Andy Strachan

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Andy Strachan
Birth name Andrew Douglas Strachan
Born (1974-08-20) 20 August 1974 (age 39)
Adelaide, South Australia, Australia
Genres Alternative rock, punk rock
Occupations Musician, songwriter, backing vocals
Instruments Drums, percussion
Years active 1989–present
Labels EMI, Reprise
Associated acts The Runaways, Poxsii Barccs, Alcotomic, Pollyanna, The Living End, The Longnecks
Website thelivingend.com.au
Notable instruments
Pearl Masterworks Series Drums, Zildjian Cymbals

Andrew Douglas Strachan (born 20 August 1974) is an Australian rock musician. In 1994, after growing up in Adelaide, he relocated to Melbourne where in 2000 he became the drummer of alternative rock group, Pollyanna. In 2002, he joined fellow alternative rockers, The Living End, they have issued four Top 5 albums on the ARIA Charts, Modern Artillery (No 3 in 2003), State of Emergency (No. 1 in 2006), White Noise (No. 2 in 2008) and The Ending Is Just the Beginning Repeating (No. 3 in 2011).

Biography[edit]

Andrew Douglas Strachan was born on 20 August 1974 and grew up in Adelaide. Strachan completed secondary education at Aberfoyle Park High School, then studied Natural Therapies for three years and worked in hospitality doing restaurant work. Strachan had started drumming at the age of 12, receiving tuition from Frets and Stix music shop in Reynella. At age 15, he began in an Adelaide band, The Runaways, playing covers of mostly 1950s and 1960s songs – similar to future The Living End founders Chris Cheney and Scott Owen, whose earlier group, The Runaway Boys was a cover band in Melbourne in 1992.[1]

In 1993 Strachan formed Poxsii Barccs with Gary Hopper on lead vocals, Paul Inglis on lead guitar and Toby Martin on bass guitar and backing vocals.[2] In 1994 the group moved to Melbourne.[2] In 1996 he formed the rock trio, Alcotomic, with John Baxter (ex-Holocene) and Denny Brereton. In 1998 Strachan's former bandmate, Inglis joined, in 2001 the band folded after releasing one self-titled EP and two singles. As a member of Alcotomic, Strachan shared songwriting credits with Baxter and Inglis on 13 tracks.[3]

Strachan was in Latrobe Valley-based pop rockers, P76,[4] with Leigh Thomas on guitar and vocals, Danny McDonald on guitar and vocals, and Tim Mills on bass guitar. By 2000 he had joined Melbourne alternate rockers, Pollyanna,[4] with Maryke Stapleton on vocals and Matt Handley on guitar.

The Living End[edit]

Main article: The Living End

Early in 2002 Andy Strachan was introduced to alternate rockers, The Living End, upon the departure of their previous drummer Travis Demsey in February.[5] While Strachan filled in on drums with the group – initially they played new material under the pseudonym The Longnecks – they continued auditions for a new drummer.[5][6] Strachan later reflected that the early shows as The Longnecks "were more nerve-wracking than the big shows... There's always going to be guys in the crowd going, 'I can't wait to see him fuck up'. But I was very lucky in that Chris and Scott never treated me as 'that ring-in bloke'".[6] By April he had officially joined the line-up,[5] and his first release with the group was an extended play, One Said to the Other in January 2003, followed by their third studio album, Modern Artillery, in October. For the album, Strachan shared songwriting credits on "Short Notice" with Cheney and Owen.[7] Allmusic's Johnny Loftus picked it as one of the album's best tracks, "1977 Upstarts colors won't wilt, even in the face of crackly drum programming and vocal filters. It's a representative song for a problematic yet still promising album stuck between engineered formula and real deal rock".[8]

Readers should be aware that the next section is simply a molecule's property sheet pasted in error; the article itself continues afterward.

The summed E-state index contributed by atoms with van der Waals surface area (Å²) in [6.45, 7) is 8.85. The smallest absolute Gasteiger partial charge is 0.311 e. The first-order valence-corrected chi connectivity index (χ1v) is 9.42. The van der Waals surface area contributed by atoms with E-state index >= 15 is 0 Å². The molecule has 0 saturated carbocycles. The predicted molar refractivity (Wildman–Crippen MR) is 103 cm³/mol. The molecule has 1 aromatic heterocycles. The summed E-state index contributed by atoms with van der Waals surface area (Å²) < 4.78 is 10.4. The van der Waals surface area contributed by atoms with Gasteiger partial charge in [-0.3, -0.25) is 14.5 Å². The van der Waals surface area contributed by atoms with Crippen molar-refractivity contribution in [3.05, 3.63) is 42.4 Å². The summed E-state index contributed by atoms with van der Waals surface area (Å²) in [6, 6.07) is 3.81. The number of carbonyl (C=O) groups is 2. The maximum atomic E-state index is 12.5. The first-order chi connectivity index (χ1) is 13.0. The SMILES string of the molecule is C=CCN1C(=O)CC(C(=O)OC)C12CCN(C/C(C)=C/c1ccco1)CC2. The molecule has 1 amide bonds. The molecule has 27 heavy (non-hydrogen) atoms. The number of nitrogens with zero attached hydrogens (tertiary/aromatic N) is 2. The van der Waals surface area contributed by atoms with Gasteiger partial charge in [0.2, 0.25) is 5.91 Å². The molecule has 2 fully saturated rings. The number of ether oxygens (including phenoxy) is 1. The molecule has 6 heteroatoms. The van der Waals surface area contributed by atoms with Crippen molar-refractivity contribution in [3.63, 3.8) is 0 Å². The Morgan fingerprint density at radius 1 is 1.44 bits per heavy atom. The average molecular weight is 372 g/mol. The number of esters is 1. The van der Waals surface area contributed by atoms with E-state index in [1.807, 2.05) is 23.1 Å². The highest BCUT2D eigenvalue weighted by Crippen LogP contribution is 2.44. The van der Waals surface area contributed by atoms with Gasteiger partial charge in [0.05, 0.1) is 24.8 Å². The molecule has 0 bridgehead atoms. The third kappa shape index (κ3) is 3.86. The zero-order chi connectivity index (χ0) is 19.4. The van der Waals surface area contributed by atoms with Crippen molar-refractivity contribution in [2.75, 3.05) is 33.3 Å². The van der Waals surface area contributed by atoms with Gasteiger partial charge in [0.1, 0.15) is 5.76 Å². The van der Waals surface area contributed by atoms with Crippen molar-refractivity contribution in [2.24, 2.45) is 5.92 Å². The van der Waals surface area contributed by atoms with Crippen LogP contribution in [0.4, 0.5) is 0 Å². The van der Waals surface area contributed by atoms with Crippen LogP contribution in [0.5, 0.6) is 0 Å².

Modern Artillery peaked at number three on the ARIA Albums Chart, while, in February 2006, their next studio album, State of Emergency reached number one.[9] Strachan won the 2006 Jack Award for Australia's Best Drummer. The Living End's next album, White Noise (July 2008) peaked at number two while their July 2011 album, The Ending Is Just the Beginning Repeating reached number three.[9]

Personal life[edit]

By 2007 Andy Strachan was married to Jacki and from 2008 they were living in Barwon Heads.[10][11]

References[edit]

  1. ^ McFarlane, Ian (1999). "Encyclopedia entry for 'The Living End'". Encyclopedia of Australian Rock and Pop. St Leonards, NSW: Allen & Unwin. ISBN 1-865-08072-1. Archived from the original on 30 September 2004. Retrieved 24 May 2012. 
  2. ^ a b Martin, Toby. "About Me". Mowif. Retrieved 24 May 2012. 
  3. ^ "'Adjusted' at APRA search engine". Australasian Performing Right Association (APRA). Retrieved 25 May 2012.  Note: to search for other titles click 'Search again' and enter at Performer: alcotomic.
  4. ^ a b Holmgren, Magnus. "The Living End". Australian Rock Database. Passagen (Magnus Holmgren). Retrieved 25 May 2012. 
  5. ^ a b c Nimmervoll, Ed. "The Living End". Howlspace – The Living History of Our Music (Ed Nimmervoll). White Room Electronic Publishing Pty Ltd. Archived from the original on 27 July 2012. Retrieved 24 January 2014. 
  6. ^ a b Valentish, Jenny (August 2011). "The Living End Extended Interview". Triple J Magazine (53) (Australian Broadcasting Corporation (ABC)). Retrieved 25 May 2012. 
  7. ^ "ACE Title Search: 'Short Notice'". American Society of Composers, Authors and Publishers (ASCAP). Retrieved 25 May 2012. 
  8. ^ Loftus, Johnny. "Modern Artillery – The Living End". Allmusic. Rovi Corporation. Retrieved 25 May 2012. 
  9. ^ a b Hung, Steffen. "Discography: The Living End". Australian Charts Portal. Hung Medien. Retrieved 25 May 2012. 
  10. ^ Murfett, Andrew (30 November 2007). "Beginning of the End". The Age (Fairfax Media). Retrieved 25 May 2012. 
  11. ^ Shand, Jenny (30 January 2009). "Living to a New Beat". Geelong Advertiser (News Limited (News Corporation)). Retrieved 25 May 2012. 

External links[edit]